We got everything fixed, eaten, and cleaned up before we lost power, and sat in the living room, enjoying our last bit of air conditioning and eating the things that would go bad in the heat.  After they ate, Greg helped dad cover the piano in a waterproof, padded tarp, just in case.  After they were finished, Dad played while I helped my Mom clean  up and Greg made the rice krispy treats with my sister and her friend.  Finally, we lost power as the wind kicked up outside.  The storm moved in, and there was mostly Chopin and Brahms, but some Gottschalk (he'd finally worked up "The Banjo") and Joplin, too.  And he threw in things we could sing along with.  I still can't hear "Tennessee Waltz" without feeling icky, sticky hot and smelling burning candles.  There were hymns and tunes from Gershwin, Porter, and Arlen, then another Chopin nocturne and some Bach.  We'd been up boarding windows and tying things down since dawn and were all sore and tired, though we'd showered long before.  Being on a well in the sticks meant we lost our water with power.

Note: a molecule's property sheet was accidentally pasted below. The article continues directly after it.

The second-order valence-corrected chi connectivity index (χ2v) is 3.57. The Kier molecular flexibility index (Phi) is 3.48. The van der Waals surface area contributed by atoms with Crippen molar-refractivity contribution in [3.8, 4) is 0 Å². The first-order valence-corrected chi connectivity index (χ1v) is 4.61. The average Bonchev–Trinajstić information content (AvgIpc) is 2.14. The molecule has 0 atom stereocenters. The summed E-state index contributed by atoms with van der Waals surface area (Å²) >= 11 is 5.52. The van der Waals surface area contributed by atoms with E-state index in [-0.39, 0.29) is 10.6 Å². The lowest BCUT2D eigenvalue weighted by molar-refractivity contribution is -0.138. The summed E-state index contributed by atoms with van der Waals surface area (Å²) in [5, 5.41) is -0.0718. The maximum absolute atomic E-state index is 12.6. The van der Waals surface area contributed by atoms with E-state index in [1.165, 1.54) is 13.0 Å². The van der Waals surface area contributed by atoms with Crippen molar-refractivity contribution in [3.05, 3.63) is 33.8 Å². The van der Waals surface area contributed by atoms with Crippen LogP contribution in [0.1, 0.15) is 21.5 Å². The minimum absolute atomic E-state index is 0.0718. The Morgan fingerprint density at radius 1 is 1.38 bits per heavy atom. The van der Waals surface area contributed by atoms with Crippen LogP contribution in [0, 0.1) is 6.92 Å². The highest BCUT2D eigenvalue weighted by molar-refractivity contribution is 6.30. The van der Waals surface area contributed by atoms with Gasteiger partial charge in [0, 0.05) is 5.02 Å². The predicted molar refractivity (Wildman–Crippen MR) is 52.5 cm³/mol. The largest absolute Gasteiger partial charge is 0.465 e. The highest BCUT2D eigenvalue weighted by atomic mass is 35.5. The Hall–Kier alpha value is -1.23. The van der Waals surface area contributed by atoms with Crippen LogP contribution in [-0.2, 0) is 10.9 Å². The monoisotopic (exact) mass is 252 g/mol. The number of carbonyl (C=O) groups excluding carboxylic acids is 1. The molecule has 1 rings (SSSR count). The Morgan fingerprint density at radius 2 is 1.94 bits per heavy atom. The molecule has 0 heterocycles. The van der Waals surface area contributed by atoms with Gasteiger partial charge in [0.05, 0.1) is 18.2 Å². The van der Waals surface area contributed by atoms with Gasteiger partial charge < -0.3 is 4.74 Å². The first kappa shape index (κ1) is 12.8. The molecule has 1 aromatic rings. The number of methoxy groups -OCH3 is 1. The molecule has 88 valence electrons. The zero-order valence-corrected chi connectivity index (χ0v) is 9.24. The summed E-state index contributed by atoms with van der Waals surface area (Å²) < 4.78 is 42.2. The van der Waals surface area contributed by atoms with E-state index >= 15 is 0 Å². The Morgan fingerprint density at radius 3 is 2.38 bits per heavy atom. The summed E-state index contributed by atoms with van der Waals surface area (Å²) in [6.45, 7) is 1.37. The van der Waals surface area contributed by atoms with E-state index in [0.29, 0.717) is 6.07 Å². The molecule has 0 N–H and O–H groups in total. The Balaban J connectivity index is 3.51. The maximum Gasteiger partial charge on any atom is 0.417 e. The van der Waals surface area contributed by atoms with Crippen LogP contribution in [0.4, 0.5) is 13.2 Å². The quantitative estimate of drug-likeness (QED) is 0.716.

The storm wailed.  The front windows rattled with wind and rain and wind and then some more rain.  The cats ran and hid under the beds, and we made pallets on the floor for me and Greg and my sister and her best friend.  We talked late into the night, and as the storm stalled and kept dumping rain, we dozed.  Mom and Dad woke us when they went outside during the eye, then we went back in for the rest of the wind and torrential rains.  The wind switched directions and wailed some more, and bits of trees sailed through the air.